Are you sitting comfortably? This is going to be a long one.
In late August, during a regular appointment with my medical oncologist, I was informed that my latest brain scan revealed a tiny spot on my cerebellum, exactly where mytumour was in 2012. I was going to write that I was blind-sided but I really wasn't. There had been lots of little signs over the course of the summer that my balance was compromised. At one point, while I was with my family in New York City, I had stood up and almost fallen over, catching myself against a wall. I'll never forget the very quick glance I exchanged with Tim, before carrying on with my day. A new tumour was something I didn't want to think about and I had fairly successfully succeeded.
“I'm never going to lie to you,” Dr. G. said during our regular phone appointment, before delivering the news. He also reassured me that the spot was tiny and the situation was “fixable.”
I told family via email, as well as close friends that I had a new tumour. We told our kids at dinner that night. I was outwardly calm but inside, I felt devastated. Although I had been reassured that this tumour could be easily disposed of, I felt like it was the begin of the end. If some stray cells had escaped treatment and metastasized so quickly, then others would surely follow. This new spot might be treatable but the next could easily – even likely – be some place treatment couldn't access. I'm so afraid of this possibility that I've never been able to put it into words (I have notes for a blog post entitled “my worst fear” that I've never been able to publish).
A week after this phone call, Tim and I went to the cancer centre for a brief appointment with my medical oncologist, followed by the radiation oncologist who'd treated mewith the Cyber Knife after conventional surgery (we refer to him as the Gallic Shrugger because of his eloquent non-responses when we were planning treatment in 2012). This time, Dr. GS dropped a bombshell: It was possible that the new spot was not a tumour but necrotic (dead) tissue caused by radiation. He told us that necrotic tissue can grow and tends to appear 3-18 months after treatment. He explained that even my wonky balance could be explained away by scar tissue building on my cerebellum.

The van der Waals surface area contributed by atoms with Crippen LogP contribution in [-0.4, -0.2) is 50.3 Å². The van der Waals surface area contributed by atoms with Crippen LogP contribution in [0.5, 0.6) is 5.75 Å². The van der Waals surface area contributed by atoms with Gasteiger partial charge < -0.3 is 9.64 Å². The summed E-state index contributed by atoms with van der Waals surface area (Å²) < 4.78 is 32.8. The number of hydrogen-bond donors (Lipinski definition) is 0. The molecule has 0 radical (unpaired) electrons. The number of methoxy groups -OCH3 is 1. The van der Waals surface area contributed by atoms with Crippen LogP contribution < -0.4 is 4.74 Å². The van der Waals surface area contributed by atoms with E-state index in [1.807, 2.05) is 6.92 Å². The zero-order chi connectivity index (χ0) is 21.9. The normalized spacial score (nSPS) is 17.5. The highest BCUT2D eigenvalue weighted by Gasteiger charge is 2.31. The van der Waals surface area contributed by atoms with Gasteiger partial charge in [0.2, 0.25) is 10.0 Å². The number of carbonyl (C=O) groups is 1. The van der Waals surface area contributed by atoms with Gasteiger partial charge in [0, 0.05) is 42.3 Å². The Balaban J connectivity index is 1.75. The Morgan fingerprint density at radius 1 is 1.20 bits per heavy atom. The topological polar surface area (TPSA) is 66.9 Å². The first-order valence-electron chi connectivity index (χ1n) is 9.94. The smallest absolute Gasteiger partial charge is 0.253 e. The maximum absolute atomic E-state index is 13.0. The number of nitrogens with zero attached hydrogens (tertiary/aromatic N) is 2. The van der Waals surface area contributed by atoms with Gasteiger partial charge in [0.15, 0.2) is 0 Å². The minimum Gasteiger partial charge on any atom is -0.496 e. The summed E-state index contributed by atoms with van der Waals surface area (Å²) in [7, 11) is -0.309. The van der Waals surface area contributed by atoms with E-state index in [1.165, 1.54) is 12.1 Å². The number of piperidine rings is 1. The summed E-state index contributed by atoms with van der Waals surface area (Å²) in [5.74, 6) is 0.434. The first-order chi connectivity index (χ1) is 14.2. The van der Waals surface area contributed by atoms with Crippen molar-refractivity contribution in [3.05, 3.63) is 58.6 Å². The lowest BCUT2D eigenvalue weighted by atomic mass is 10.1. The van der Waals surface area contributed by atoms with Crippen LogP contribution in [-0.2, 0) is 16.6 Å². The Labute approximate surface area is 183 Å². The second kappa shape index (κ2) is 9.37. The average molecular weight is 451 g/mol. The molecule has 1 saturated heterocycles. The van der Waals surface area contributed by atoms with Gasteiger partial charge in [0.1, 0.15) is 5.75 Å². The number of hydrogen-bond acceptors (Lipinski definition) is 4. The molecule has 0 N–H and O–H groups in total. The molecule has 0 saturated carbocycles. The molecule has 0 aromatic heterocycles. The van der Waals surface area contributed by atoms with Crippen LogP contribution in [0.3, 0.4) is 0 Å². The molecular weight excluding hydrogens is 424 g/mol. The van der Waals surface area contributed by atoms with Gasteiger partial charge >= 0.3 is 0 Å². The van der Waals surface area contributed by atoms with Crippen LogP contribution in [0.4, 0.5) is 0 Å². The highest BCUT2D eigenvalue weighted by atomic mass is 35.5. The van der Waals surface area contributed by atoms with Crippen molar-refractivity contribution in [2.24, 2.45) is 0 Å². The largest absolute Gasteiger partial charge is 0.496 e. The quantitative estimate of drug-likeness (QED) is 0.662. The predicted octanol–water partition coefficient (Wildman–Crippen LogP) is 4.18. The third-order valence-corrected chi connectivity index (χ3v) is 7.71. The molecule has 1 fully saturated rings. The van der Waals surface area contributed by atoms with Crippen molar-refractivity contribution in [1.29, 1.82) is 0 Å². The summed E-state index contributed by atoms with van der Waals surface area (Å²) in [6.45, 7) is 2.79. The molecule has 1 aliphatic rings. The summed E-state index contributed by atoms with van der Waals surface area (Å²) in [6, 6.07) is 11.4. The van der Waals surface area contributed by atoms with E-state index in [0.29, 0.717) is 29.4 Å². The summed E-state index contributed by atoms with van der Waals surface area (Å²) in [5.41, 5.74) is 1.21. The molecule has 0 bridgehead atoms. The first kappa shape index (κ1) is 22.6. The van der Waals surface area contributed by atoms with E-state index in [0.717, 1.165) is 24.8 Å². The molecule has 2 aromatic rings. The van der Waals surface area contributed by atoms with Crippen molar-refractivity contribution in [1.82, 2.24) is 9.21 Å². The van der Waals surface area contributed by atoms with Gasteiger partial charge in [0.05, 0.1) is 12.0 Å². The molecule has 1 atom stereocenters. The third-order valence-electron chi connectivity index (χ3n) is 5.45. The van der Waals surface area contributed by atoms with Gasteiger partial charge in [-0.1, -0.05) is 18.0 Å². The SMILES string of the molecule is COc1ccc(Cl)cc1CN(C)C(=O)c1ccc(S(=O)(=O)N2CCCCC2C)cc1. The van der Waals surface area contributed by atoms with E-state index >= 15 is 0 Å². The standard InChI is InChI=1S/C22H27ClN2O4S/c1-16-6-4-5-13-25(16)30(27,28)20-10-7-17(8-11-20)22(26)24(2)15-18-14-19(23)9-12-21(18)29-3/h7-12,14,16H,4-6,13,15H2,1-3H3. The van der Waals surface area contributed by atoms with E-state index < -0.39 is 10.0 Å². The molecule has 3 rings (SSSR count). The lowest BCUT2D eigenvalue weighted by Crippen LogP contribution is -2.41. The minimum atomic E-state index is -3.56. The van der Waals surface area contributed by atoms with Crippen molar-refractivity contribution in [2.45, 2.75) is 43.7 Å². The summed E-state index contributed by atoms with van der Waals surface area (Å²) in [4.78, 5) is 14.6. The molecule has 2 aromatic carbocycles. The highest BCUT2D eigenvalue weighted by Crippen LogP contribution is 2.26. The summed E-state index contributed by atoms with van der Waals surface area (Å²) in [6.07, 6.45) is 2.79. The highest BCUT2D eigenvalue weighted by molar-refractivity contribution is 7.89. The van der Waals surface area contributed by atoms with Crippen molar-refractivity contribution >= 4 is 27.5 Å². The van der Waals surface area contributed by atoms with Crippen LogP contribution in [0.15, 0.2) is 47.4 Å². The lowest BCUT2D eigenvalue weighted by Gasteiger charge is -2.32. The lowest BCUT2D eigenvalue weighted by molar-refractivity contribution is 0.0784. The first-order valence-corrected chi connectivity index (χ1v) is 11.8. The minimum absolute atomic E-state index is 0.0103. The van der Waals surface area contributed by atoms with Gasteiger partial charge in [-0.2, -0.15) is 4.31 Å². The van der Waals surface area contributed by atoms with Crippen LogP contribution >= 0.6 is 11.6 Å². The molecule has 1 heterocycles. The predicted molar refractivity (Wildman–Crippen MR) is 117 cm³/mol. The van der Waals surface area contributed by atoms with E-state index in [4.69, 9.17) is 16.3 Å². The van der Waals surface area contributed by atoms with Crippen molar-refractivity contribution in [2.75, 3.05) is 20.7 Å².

We were stunned.
I might have had a glass of wine with lunch.
A week after that, we met with Dr. S., the neurosurgeon I liked and trusted so much in 2012. It was hisadvice that we eventually followed for treatment and he performed my nine hour brain surgery. We always wait for hours to see him but it's worth it. This time, he'd shown my scans to several other doctors. He said that while my case was “perplexing” (not something you want to hear from a medical professional), they were fairly confident that the spot would turn out to be necrotic tissue or easily removed by surgery. He suggested that we wait a few more weeks and do another, more precise scan that would also measure activity (which might identify a growing tumour, versus inactive, dead tissue).
Four weeks later, I had the brain MRI. A week after that, I received the good news: my surgeon was prepared to say that the new spot on my brain was very likely necrotic tissue. No treatment is necessary at this point, unless I start to feel unwell. We'll just make sure to monitor for any changes. I heard the good news from all three doctors in separate appointments. Each, endearingly, was practically jubilant.
Oddly, I was not. I was definitely relieved but it all felt anti-climactic. We didn't even celebrate. I felt embarrassed to have to go back and tell everyone that I didn't in fact have a tumour (I know this is ridiculous. This news was extremely well received). Surprisingly (or perhaps not), I mostly felt tired and angry that we'd been put through this trauma.
I'm mostly over that now (but not entirely) and I've trying to immerse myself in the things in my life over which I have some control. Until today, I have not felt able to share this story in this space. I haven't felt much like writing at all. I've finally just decided to spew it all onto the page because it feels somehow dishonest not to have blogged about it.
It's done now.
Time to exhale and move on to the next thing.